Bitcoin still ranging, but ambivalent analysts are on both sides of the coin


Bitcoin

Volatility? What volatility? Where did it go? Suddenly Bitcoin seems to have forgotten its most identifying trait, to be the most volatile asset class in history. For the past thirty days, there have been several fits and starts, but the world’s favorite cryptocurrency has displayed fairly stable price behavior of late, as if Bulls and Bears had tired of the fight. Within the past week, BTC has managed to stick within a fairly tight trading corridor between $7,500 and $8,100. At this moment, it is at $7,940, still $700 above its 50-Day Moving Average, while analysts contemplate the next direction.

The analyst community at present is an edgy lot. There have been so many creditable pronouncements that a 30%+ correction was imminent that analysts have been reticent to boast of any dramatic predictions. The sensitivity that a sudden downdraft might overtake the market is fresh in everyone’s mind. The G20 financial ministers just adopted some draconian crypto “anti-anonymity” guidelines after their meeting in Japan, and right after their announcement, Bitcoin fell $500 in response. In their rush to publish, however, many of the frightened missed the full recovery over the next few hours.

The following chart is one case in point:

The chart is pre-recovery, but in a way, it demonstrates the uneasiness that permeates the analysts’ community at the moment. The “Head-and-Shoulders” pattern is a favorite in the world of Technical Analysis. The joke amongst veteran traders is that beginners often see the familiar “H&S” formation everywhere. The odds favor a downdraft the size of the distance between the “Neckline” and the “Head”, or, if you do the math, Bitcoin, by this analyst’s reckoning, could fall as low as $5,800, before finding adequate support.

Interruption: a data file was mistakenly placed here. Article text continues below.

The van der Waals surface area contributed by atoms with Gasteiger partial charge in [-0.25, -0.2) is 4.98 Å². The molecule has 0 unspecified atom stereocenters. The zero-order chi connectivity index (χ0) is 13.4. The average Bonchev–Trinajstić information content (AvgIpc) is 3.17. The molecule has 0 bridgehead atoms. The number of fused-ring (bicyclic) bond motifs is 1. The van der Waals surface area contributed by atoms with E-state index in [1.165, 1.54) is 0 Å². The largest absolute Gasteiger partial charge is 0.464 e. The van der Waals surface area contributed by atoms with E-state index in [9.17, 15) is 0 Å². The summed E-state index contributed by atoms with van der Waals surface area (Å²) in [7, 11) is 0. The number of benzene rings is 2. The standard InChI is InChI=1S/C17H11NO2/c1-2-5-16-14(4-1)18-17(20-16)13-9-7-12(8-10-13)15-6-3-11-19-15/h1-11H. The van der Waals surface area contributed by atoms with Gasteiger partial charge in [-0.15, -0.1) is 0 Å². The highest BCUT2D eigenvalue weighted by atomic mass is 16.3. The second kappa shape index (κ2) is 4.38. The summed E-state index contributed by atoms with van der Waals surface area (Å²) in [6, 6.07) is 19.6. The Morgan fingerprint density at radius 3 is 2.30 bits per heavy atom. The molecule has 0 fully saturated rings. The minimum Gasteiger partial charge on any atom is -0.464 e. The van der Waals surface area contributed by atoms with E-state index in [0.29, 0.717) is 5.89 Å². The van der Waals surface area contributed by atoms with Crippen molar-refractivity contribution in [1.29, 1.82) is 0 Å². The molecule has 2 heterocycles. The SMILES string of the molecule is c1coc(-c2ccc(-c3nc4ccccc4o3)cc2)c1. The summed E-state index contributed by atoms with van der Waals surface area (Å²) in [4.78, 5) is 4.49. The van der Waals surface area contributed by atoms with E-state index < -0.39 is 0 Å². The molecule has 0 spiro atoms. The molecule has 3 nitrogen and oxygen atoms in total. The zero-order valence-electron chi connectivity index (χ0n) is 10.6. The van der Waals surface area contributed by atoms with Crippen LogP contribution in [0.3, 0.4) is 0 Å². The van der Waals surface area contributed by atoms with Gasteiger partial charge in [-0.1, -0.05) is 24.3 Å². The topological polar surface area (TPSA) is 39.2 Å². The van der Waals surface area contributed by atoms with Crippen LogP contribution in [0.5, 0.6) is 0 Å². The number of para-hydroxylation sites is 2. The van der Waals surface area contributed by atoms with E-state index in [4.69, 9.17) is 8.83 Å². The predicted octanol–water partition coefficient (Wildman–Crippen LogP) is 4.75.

The analyst, Omkar Godbole, who prepared the above chart and to his credit, also made mention of counter points to his bearish theory. First, the RSI, although displaying a “bear divergence”, is in oversold territory. A move up would counter his hypothesis, as does the 50-Day MA being far below current pricing. Lastly, the analyst admits: “Even so, it is still too early to call a bearish reversal as BTC is yet to confirm the most basic of all bearish chart patterns, a paired lower high and lower low.” Suffice it to say that if Bitcoin closed below $7,432 once or possibly twice, the next stop might be the 50-Day MA at roughly $6,800, and then who knows how much lower.

Another crypto analyst, who goes by the social media moniker of “Financial Survivalist”, echoed Godbole’s sentiments on Twitter: “#Bitcoin is testing a crucial area of support from the 200 EMA (4h) & previous horizontal. If we continue to close above $7,615 then we should eventually breakthrough the top of the channel & continue the bull trend. If we break down $7,500 then I’ll be setting bids at $6,800.”

As we noted in the prologue, Bitcoin has recovered nicely. The view for the week ahead remains “neutral” per a majority of thought pieces in the press. The general concern is one of bull exhaustion. After BTC assaulted $9,000 two weeks back, Godbole observed:

The doji candle and the bearish follow-through indicate the period of indecision or exhaustion in the market place has ended with the bears victorious.

Not all crypto analysts have suddenly turned cautious and pessimistic. John Isaacs, millionaire cryptocurrency analyst and trader, believes the “safe haven” aspect of Bitcoin has come to the fore in recent weeks, due to trade war tensions and the fear that a slowing global economy might lead to recession. Equities had been in a general down trend, and several global investors were looking to hedge their bets with cryptos.

During a recent interview, which followed on the heels of Bitcoin’s apparent meltdown after crossing over $9,000, Isaacs shared this opinion publicly:

I believe bitcoin has the potential to hit $25,000 by the end of 2019 or early 2020. There are multiple drivers behind the recent resurgence. There are geopolitical, technological, and regulatory drivers. The net effect of the trade war between the U.S. and China has led to a sudden interest in bitcoin as a hedge on investments.

The analyst community is at another Bitcoin crossroads, where ambivalence rules with regard to what the next destination might be. An old trading adage states: “The longer the ranging period, the larger the force of the breakout.” The odds favor the direction that preceded the ranging period, but the past is no guarantee of future price behavior.

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Bitcoin still ranging, but ambivalent analysts are on both sides of the coin

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